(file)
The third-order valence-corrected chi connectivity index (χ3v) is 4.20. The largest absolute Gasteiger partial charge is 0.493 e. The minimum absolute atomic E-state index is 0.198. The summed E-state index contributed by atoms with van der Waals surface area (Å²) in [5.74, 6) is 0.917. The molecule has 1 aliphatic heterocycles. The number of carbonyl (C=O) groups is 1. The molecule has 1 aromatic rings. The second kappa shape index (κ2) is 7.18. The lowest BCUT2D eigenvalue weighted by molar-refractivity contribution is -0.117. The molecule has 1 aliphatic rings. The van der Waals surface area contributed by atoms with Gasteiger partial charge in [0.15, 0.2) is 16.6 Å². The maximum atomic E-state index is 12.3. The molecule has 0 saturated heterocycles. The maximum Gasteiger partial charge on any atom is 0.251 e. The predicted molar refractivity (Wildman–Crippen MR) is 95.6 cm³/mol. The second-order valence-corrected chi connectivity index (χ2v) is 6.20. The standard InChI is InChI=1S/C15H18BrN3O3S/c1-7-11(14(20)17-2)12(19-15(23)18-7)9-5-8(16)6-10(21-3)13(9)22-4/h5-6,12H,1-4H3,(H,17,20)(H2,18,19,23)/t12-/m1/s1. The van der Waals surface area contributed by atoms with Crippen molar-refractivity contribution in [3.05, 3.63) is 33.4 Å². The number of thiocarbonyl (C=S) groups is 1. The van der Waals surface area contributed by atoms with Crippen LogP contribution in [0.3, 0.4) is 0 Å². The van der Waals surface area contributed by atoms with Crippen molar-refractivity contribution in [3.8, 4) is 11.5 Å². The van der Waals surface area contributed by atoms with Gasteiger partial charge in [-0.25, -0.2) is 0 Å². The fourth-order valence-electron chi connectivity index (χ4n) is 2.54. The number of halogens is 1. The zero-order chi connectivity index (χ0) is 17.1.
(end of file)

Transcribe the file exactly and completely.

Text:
The third-order valence-corrected chi connectivity index (χ3v) is 4.20. The largest absolute Gasteiger partial charge is 0.493 e. The minimum absolute atomic E-state index is 0.198. The summed E-state index contributed by atoms with van der Waals surface area (Å²) in [5.74, 6) is 0.917. The molecule has 1 aliphatic heterocycles. The number of carbonyl (C=O) groups is 1. The molecule has 1 aromatic rings. The second kappa shape index (κ2) is 7.18. The lowest BCUT2D eigenvalue weighted by molar-refractivity contribution is -0.117. The molecule has 1 aliphatic rings. The van der Waals surface area contributed by atoms with Gasteiger partial charge in [0.15, 0.2) is 16.6 Å². The maximum atomic E-state index is 12.3. The molecule has 0 saturated heterocycles. The maximum Gasteiger partial charge on any atom is 0.251 e. The predicted molar refractivity (Wildman–Crippen MR) is 95.6 cm³/mol. The second-order valence-corrected chi connectivity index (χ2v) is 6.20. The standard InChI is InChI=1S/C15H18BrN3O3S/c1-7-11(14(20)17-2)12(19-15(23)18-7)9-5-8(16)6-10(21-3)13(9)22-4/h5-6,12H,1-4H3,(H,17,20)(H2,18,19,23)/t12-/m1/s1. The van der Waals surface area contributed by atoms with Crippen molar-refractivity contribution in [3.05, 3.63) is 33.4 Å². The number of thiocarbonyl (C=S) groups is 1. The van der Waals surface area contributed by atoms with Crippen LogP contribution in [0.3, 0.4) is 0 Å². The van der Waals surface area contributed by atoms with Crippen molar-refractivity contribution in [3.8, 4) is 11.5 Å². The van der Waals surface area contributed by atoms with Gasteiger partial charge in [-0.25, -0.2) is 0 Å². The fourth-order valence-electron chi connectivity index (χ4n) is 2.54. The number of halogens is 1. The zero-order chi connectivity index (χ0) is 17.1.